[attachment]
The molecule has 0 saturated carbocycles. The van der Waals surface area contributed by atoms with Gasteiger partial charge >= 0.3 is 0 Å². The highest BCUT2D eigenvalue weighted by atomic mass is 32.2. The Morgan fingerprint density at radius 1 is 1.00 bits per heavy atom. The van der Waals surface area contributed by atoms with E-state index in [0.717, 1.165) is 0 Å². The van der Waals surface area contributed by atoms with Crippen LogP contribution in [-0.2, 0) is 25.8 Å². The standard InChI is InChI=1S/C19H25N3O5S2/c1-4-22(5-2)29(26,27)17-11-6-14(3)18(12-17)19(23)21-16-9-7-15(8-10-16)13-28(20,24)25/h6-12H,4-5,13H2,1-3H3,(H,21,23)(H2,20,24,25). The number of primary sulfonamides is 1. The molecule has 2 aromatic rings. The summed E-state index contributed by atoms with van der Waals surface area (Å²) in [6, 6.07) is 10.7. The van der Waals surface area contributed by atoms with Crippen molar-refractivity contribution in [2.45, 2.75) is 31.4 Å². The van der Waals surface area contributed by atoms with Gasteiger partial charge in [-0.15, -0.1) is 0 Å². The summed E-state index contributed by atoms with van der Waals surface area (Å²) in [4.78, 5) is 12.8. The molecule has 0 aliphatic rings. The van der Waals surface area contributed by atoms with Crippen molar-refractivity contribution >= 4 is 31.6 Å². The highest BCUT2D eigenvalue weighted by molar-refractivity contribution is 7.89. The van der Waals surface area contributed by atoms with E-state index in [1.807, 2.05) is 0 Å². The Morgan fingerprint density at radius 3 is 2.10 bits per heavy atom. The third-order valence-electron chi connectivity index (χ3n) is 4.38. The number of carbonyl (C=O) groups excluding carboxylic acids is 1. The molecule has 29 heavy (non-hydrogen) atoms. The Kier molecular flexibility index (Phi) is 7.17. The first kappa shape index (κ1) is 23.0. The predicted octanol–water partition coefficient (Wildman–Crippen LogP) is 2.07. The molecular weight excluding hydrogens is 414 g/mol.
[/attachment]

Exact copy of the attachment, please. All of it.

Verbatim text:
The molecule has 0 saturated carbocycles. The van der Waals surface area contributed by atoms with Gasteiger partial charge >= 0.3 is 0 Å². The highest BCUT2D eigenvalue weighted by atomic mass is 32.2. The Morgan fingerprint density at radius 1 is 1.00 bits per heavy atom. The van der Waals surface area contributed by atoms with E-state index in [0.717, 1.165) is 0 Å². The van der Waals surface area contributed by atoms with Crippen LogP contribution in [-0.2, 0) is 25.8 Å². The standard InChI is InChI=1S/C19H25N3O5S2/c1-4-22(5-2)29(26,27)17-11-6-14(3)18(12-17)19(23)21-16-9-7-15(8-10-16)13-28(20,24)25/h6-12H,4-5,13H2,1-3H3,(H,21,23)(H2,20,24,25). The number of primary sulfonamides is 1. The molecule has 2 aromatic rings. The summed E-state index contributed by atoms with van der Waals surface area (Å²) in [6, 6.07) is 10.7. The van der Waals surface area contributed by atoms with Crippen molar-refractivity contribution in [2.45, 2.75) is 31.4 Å². The van der Waals surface area contributed by atoms with Gasteiger partial charge in [-0.15, -0.1) is 0 Å². The summed E-state index contributed by atoms with van der Waals surface area (Å²) in [4.78, 5) is 12.8. The molecule has 0 aliphatic rings. The van der Waals surface area contributed by atoms with Crippen molar-refractivity contribution >= 4 is 31.6 Å². The highest BCUT2D eigenvalue weighted by molar-refractivity contribution is 7.89. The van der Waals surface area contributed by atoms with E-state index in [1.807, 2.05) is 0 Å². The Morgan fingerprint density at radius 3 is 2.10 bits per heavy atom. The third-order valence-electron chi connectivity index (χ3n) is 4.38. The number of carbonyl (C=O) groups excluding carboxylic acids is 1. The molecule has 29 heavy (non-hydrogen) atoms. The Kier molecular flexibility index (Phi) is 7.17. The first kappa shape index (κ1) is 23.0. The predicted octanol–water partition coefficient (Wildman–Crippen LogP) is 2.07. The molecular weight excluding hydrogens is 414 g/mol.